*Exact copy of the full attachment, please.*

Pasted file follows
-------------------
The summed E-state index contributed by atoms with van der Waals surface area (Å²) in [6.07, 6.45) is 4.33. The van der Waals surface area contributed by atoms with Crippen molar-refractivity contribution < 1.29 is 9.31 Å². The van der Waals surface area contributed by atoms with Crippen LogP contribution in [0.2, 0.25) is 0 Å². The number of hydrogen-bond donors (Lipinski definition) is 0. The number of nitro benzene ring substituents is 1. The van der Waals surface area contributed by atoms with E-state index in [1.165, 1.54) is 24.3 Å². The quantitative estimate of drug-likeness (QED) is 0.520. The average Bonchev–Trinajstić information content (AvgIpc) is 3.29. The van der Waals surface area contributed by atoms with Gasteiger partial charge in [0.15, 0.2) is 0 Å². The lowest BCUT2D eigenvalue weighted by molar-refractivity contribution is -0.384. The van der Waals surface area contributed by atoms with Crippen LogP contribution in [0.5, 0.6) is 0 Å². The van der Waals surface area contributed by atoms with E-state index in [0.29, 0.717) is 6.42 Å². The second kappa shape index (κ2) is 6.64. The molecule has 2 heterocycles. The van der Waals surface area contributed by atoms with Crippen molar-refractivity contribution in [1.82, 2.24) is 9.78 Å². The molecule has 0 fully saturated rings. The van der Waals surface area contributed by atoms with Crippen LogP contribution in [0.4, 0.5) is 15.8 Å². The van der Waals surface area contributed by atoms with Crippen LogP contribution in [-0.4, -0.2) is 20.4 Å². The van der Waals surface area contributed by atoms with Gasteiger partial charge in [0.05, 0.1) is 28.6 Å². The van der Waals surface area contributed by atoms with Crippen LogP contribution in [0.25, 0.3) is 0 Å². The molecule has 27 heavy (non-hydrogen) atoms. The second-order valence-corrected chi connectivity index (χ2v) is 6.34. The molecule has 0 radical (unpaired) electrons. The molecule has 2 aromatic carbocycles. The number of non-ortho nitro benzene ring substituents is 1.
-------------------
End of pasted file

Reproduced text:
The summed E-state index contributed by atoms with van der Waals surface area (Å²) in [6.07, 6.45) is 4.33. The van der Waals surface area contributed by atoms with Crippen molar-refractivity contribution < 1.29 is 9.31 Å². The van der Waals surface area contributed by atoms with Crippen LogP contribution in [0.2, 0.25) is 0 Å². The number of hydrogen-bond donors (Lipinski definition) is 0. The number of nitro benzene ring substituents is 1. The van der Waals surface area contributed by atoms with E-state index in [1.165, 1.54) is 24.3 Å². The quantitative estimate of drug-likeness (QED) is 0.520. The average Bonchev–Trinajstić information content (AvgIpc) is 3.29. The van der Waals surface area contributed by atoms with Gasteiger partial charge in [0.15, 0.2) is 0 Å². The lowest BCUT2D eigenvalue weighted by molar-refractivity contribution is -0.384. The van der Waals surface area contributed by atoms with Crippen LogP contribution in [0.5, 0.6) is 0 Å². The van der Waals surface area contributed by atoms with E-state index in [0.29, 0.717) is 6.42 Å². The second kappa shape index (κ2) is 6.64. The molecule has 2 heterocycles. The van der Waals surface area contributed by atoms with Crippen molar-refractivity contribution in [1.82, 2.24) is 9.78 Å². The molecule has 0 fully saturated rings. The van der Waals surface area contributed by atoms with Crippen LogP contribution in [0.4, 0.5) is 15.8 Å². The van der Waals surface area contributed by atoms with Crippen LogP contribution in [-0.4, -0.2) is 20.4 Å². The van der Waals surface area contributed by atoms with Gasteiger partial charge in [0.05, 0.1) is 28.6 Å². The van der Waals surface area contributed by atoms with Crippen LogP contribution in [0.25, 0.3) is 0 Å². The molecule has 27 heavy (non-hydrogen) atoms. The second-order valence-corrected chi connectivity index (χ2v) is 6.34. The molecule has 0 radical (unpaired) electrons. The molecule has 2 aromatic carbocycles. The number of non-ortho nitro benzene ring substituents is 1.